China’s budget buys much more for its military because wages and other costs are much lower in China.

Former Secretary of the Navy J. William Middendorf is the author of “On My Watch: Tyrants and Patriots,” due out in 2024.

Too often, the American public is lulled into thinking that the U.S. military is far ahead of its competitors because U.S. spending dwarfs China’s budget. But US Senator Dan Sullivan recently revealed that China’s annual defense budget is estimated by the US government to be around $700 billion. That is much higher than previous estimates and almost equal to the US defense budget of $886 billion for 2024.

Sullivan isn’t the only prominent figure in Washington to suggest that China is spending a lot more than anyone thought. Recently retired US Army General Mark Milley, former chairman of the Joint Chiefs of Staff, testified before the US Senate that China’s military budget is misleading because it does not take into account China’s much lower domestic costs for wages, weapons, facilities and utilities . other budget items. These lower costs literally give China more value for its money. How much does China spend on its military? And why is there so much confusion?

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Simply put, China’s budget buys far more in China than the equivalent amount of dollars in the United States. This is because wages and other costs are much lower in China. Although the gap varies for different occupations, average wage incomes across the Chinese economy are about one-fifth of those in the United States. Based on China’s official personnel budget, the difference in military wages is slightly smaller: Chinese military personnel earn about a quarter of the salaries of their American counterparts. In other words, China’s budget for military personnel goes four times as far.

A price difference also applies to other domestic inputs, from many weapons and supplies to services and facilities. A comparison of each country’s defense inputs shows that the purchasing power of China’s total defense budget is 60 percent higher than the dollar equivalent would suggest. But there are other Chinese military expenditures that the adjusted figure does not take into account. China’s official defense budget excludes its paramilitary forces that could be deployed in a conflict and the purchase of foreign weapons.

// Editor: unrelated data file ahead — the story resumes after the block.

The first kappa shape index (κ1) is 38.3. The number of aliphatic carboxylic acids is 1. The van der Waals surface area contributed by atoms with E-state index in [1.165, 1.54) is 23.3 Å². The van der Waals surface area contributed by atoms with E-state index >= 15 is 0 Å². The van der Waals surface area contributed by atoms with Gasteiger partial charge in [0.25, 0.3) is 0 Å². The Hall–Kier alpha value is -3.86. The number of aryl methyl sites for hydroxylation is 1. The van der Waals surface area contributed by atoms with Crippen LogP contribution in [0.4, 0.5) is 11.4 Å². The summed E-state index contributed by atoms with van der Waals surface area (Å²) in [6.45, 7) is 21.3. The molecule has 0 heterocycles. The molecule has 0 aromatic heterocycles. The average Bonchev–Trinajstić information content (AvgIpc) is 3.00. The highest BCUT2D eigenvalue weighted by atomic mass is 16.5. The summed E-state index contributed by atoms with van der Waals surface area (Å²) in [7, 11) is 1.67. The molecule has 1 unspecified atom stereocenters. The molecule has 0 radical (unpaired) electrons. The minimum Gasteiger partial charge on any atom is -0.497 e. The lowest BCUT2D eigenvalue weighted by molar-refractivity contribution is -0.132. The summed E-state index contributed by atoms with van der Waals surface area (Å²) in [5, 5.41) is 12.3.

The most glaring difference is in the areas of research, development, testing and evaluation, for which the US military has budgeted approximately $100 billion by 2024. China claims that its costs are included in its equipment budget, but this is unlikely given the huge investments required for Chinese progress in development cooperation. aircraft, warships and other capabilities in recent decades. In China, most of these items come from other budgets. China also leads the world in stealing military research, especially from the United States.

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China’s rapid progress and build-up indicate that its off-budget items are much higher, resulting in a purchasing power of about $700 billion – the figure cited by Sullivan. So even when differences in purchasing power are taken into account, Sullivan’s figure suggests there is a huge amount of hidden spending. China’s equipment purchases have caught up with those of the United States since 2010, at an average annual rate of 8.6%. China has steadily reduced the share of its military budget spent on personnel, while the amount spent on equipment such as missiles has increased. , aircraft and warships. Beijing’s shift from a military that spends too much on personnel to one that focuses on modern weapons systems will require a change in Washington’s strategic thinking. Furthermore, China’s military spending is almost entirely concentrated in one area of ​​operations, while the US military has a global footprint.

Although the 2024 defense budget is the largest in history, as a share of gross domestic product, this budget will be one of the smallest for the Pentagon since before World War II. If we take inflation into account, this military budget will decrease by 3%. Meanwhile, Navy Secretary Carlos Del Toro warns that China’s navy now has about 340 ships and that number is increasing, while the US has fewer than 300.